Mandala Offerings

My journalist friend, Kathryn Kukula visited the high mountains of China and Tibet this summer with a women’s adventure group. She brought me this intricate metal enameled “mandala” of nesting rings.  I was intrigued. It was beautiful and I’d never seen anything like it. We started to do some research and learned about the three dimensional aspects of mandala offerings.

the rings


A mandala represents an idealized universe. It’s a symbolic way to envision how the universe works. Mandalas represent the universe from the point of view of an enlightened being. It is a classic Vajrayana practice to work toward enlightenment by working to see the world as an enlightened being does.

The kind of mandala is a little different. The stacking rings are used as a preliminary practice and a form of offering. One visualizes the entire universe as something very pure and filled with all kind of precious substances, then offers that to the Guru and the Buddha.

The basic form of the world one envisions is a central mountain with four surrounding continents. That’s why it has a stacking form. There is an elaborate system for filling it up, each handful of rice representing continents or a precious elephant, or the sun or the moon, and so on.


The tiered mandala is part of temple offering, an is often accompanied by water vessels and flowers. The rice mandala cone, with its three tiers, is made up daily by the temple attendant, and is a symbolic offering according to Hindu and Buddhist cosmography, with Mount Mem (Tibetan: Rirab), the abode of the gods, as the culminating point.

My studio with the mandala filled for the New Year: 2010

The Mandala is a rich, complicated symbolic structure having many forms. One of the best resources I have found for the seriously curious is here.

One Response to “Mandala Offerings”
  1. bevdel says:

    Hi Lillian, Wow, talk about mandalas taking a person on a journey! I knew of mandalas only by seeing those made and shown by members of CMA. Just minutes ago I googled mandala and was amazed at the definition and history of the art. As well, there on Google results was your wordpress page, what is a mandala. My newest mosaic, which I consider a mandala led me to search out the meaning of “mandala”, which led me to you.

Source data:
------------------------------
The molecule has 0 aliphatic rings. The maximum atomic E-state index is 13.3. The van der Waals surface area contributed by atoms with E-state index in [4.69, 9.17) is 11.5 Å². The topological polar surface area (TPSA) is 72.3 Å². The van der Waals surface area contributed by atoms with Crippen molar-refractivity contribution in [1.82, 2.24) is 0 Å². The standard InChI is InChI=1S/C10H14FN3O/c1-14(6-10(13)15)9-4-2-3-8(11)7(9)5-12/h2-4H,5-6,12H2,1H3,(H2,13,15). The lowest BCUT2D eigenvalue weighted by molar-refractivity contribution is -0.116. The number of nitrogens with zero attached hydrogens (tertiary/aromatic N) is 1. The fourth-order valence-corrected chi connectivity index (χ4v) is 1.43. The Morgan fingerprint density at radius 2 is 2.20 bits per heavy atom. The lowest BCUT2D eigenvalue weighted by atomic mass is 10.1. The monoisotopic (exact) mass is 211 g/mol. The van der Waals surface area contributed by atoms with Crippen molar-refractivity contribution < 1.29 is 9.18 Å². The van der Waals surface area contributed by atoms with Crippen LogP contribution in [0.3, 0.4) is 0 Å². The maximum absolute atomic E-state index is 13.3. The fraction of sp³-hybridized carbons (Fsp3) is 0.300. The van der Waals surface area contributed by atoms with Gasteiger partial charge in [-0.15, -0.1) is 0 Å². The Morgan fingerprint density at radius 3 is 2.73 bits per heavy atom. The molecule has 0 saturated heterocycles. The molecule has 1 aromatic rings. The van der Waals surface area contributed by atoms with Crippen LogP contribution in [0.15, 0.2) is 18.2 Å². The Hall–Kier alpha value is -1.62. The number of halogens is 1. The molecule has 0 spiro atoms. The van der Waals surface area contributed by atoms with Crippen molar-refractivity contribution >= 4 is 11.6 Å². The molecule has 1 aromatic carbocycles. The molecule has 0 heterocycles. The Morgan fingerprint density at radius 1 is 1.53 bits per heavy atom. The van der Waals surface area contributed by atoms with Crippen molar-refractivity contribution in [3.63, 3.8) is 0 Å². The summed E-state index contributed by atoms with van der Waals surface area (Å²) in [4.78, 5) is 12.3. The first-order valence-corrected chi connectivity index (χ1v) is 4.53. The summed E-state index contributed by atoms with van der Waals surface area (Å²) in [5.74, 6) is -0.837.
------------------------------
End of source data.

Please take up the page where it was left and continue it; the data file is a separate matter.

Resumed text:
I just finished this first mandala, not intentionally doing a mandala, but because the thought behind the composition was a complete circle: it demanded to be made in-the-round. I spelled it mandela in my planning notes, the same as Nelson Mandela–which shows how little I knew about it. It is a motif repeated five times on a round substrate. I finished laying stained glass yesterday and might yet get around to grouting it tonight, if possible, in which case I’ll post it on my CMA page photo album. The mosaic grew from a fascination with the wild-fire ravaged woods–from over a century ago–where I live in the Canadian Rocky Mountains. Monstrous cedar and larch trees, some a metre (39”) across, burned to the point where only various tall or short, fat or slim, blacked and mutilated stumps remained. New forests grew from the ashes. They are spectacular to see and I’ve taken to photographing them and thinking about them.
    One way to view it is to think of one of these trees being a slender sapling in around 1813 (more or less–I don’t really have any idea how old they were when they burned). Then in 1905 and again in 1908, the city in which I live and the surrounding valley was destroyed by wild fire. Almost a century. Now, 2013, I am walking through mature forests in which the 100-year old blackened stumps are beginning to disappear from rot and wind. Compost for the new generation. Full circle.
    I’m calling my mosaic mandala “Flames to Flowers, A mosaic mandala of the life of a forest.” Five black stumps with orange and yellow flames connecting them in the centre partition the mandala into five segments containing green scenes of the woods. This mandala mosaic has been the container of my mind for the past two months as it was conceived, evolved and created.
    I wish I could meet you and talk to you; perhaps some day. Thank you for confirming my intuitive artistic journey in my newest mosaic through your own mosaics and your writing. (Actually, now I just have my fingers crossed that my mosaic skills are equal to my vision!)

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